Topic ID #25160 - posted 11/30/2012 10:10 PM

Desecration: Unearthed Native Burial Site Causes Uproar



redleg

Desecration: Unearthed Native Burial Site Causes Uproar

One colossal misstep after another by government agencies transformed what was planned to be a two-acre family fishing pond in a tiny Apache County town into a swath of sprawling desecration.

It started with Arizona Game and Fish officials relying on an archaeologist who was not officially certified to survey the land for potential historic properties and offer advice during construction. They allowed unsupervised high school students to operate heavy earth-moving machinery over more than nine acres — just yards away from sacred Amity Pueblo. Even when workers saw bones and artifacts erupting from the ground, state officials tell New Times, the archaeologist gave them the okay to keep going.

Construction started on April 27, 2011, and wasn't halted until May 6. During that time, human remains and artifacts were dispersed over nine acres of land.

"We should have known better, but we didn't," admits Arizona Game and Fish Deputy Director Gary Hovatter.
http://www.phoenixnewtimes.com/2012-11-29/news/desecration-unearthed-native-burial-site-causes-uproar/#livefyre






Post ID#19887 - replied 12/1/2012 1:11 AM



Jennifer Palmer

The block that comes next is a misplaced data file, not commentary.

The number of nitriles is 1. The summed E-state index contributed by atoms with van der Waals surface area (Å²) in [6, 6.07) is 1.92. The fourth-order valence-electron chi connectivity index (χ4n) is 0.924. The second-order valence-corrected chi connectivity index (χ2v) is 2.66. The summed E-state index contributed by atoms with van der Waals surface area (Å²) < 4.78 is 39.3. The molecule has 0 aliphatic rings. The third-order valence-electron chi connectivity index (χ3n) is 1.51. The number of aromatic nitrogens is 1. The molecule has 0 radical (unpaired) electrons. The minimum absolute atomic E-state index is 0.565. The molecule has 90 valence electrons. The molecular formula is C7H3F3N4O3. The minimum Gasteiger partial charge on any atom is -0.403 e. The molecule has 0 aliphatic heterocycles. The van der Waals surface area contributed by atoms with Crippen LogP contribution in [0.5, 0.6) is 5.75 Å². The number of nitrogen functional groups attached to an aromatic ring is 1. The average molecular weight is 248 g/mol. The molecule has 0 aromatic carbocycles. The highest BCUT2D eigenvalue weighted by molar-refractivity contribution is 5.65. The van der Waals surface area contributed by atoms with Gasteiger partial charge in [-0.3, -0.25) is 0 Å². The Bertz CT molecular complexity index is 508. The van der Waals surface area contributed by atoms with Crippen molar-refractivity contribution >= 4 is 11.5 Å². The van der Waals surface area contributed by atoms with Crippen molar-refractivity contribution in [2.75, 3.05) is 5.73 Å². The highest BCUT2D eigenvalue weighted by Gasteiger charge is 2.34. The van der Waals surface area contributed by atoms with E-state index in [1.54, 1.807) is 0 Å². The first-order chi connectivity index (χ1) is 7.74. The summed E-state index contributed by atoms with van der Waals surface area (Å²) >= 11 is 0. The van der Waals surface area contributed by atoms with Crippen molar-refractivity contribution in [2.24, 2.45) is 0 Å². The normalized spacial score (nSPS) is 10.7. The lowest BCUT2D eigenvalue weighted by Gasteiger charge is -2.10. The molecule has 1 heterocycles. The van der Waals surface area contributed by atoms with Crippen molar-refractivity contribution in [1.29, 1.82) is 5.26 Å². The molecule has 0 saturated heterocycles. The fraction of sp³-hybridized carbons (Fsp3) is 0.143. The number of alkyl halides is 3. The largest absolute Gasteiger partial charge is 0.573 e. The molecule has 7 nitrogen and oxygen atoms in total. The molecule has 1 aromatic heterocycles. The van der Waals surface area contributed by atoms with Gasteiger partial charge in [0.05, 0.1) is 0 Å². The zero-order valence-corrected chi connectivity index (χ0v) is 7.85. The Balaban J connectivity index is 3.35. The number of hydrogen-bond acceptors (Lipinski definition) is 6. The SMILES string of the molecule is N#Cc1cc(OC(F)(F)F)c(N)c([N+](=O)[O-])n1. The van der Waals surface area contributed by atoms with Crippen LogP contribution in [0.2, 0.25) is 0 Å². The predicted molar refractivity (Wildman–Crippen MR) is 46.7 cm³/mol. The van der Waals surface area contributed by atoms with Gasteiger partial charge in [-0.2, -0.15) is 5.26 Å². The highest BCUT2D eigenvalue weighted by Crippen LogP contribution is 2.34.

Webmaster
So many failures on so many levels... Unbelievable.

Post ID#19888 - replied 12/2/2012 7:16 AM



StarRider

Exactly, unbelievable. A monumental cluster, if this doesn't lead to a complete review of the entire process in AZ the resource protection laws there aren't worth a nickel...if collectors had done this the professionals there would have been screaming bloody murder, with good reason. I wonder if "we should have known better, but didn't" would be a valid defense in that case.

Post ID#19890 - replied 12/3/2012 5:41 AM



rkeyo

Moderator
There are people in the federal government who think the laws only apply to the public, and then, only when the government "officials" choose. They try to cut corners and play fast and loose with interpretations of what the laws say. Fortunately, there are not that many of them. Unfortunately, most of them are in management. In New Mexico, the tribes sued over failure of the feds to consult with them as required by Section 106, and won. I hope they do it in AZ, too. Like it or not, they are sovereign nations and must be treated as such. This debacle is not just despicable, it is a major insult to the tribes and their rights and beliefs. I also hope that a whole bunch of people are fired. The incompetence and corruption exhibited must not be brushed aside as acceptable. By the way, I am a government archaeologist.

Post ID#19892 - replied 12/3/2012 4:48 PM



StarRider


Well said, I agree.

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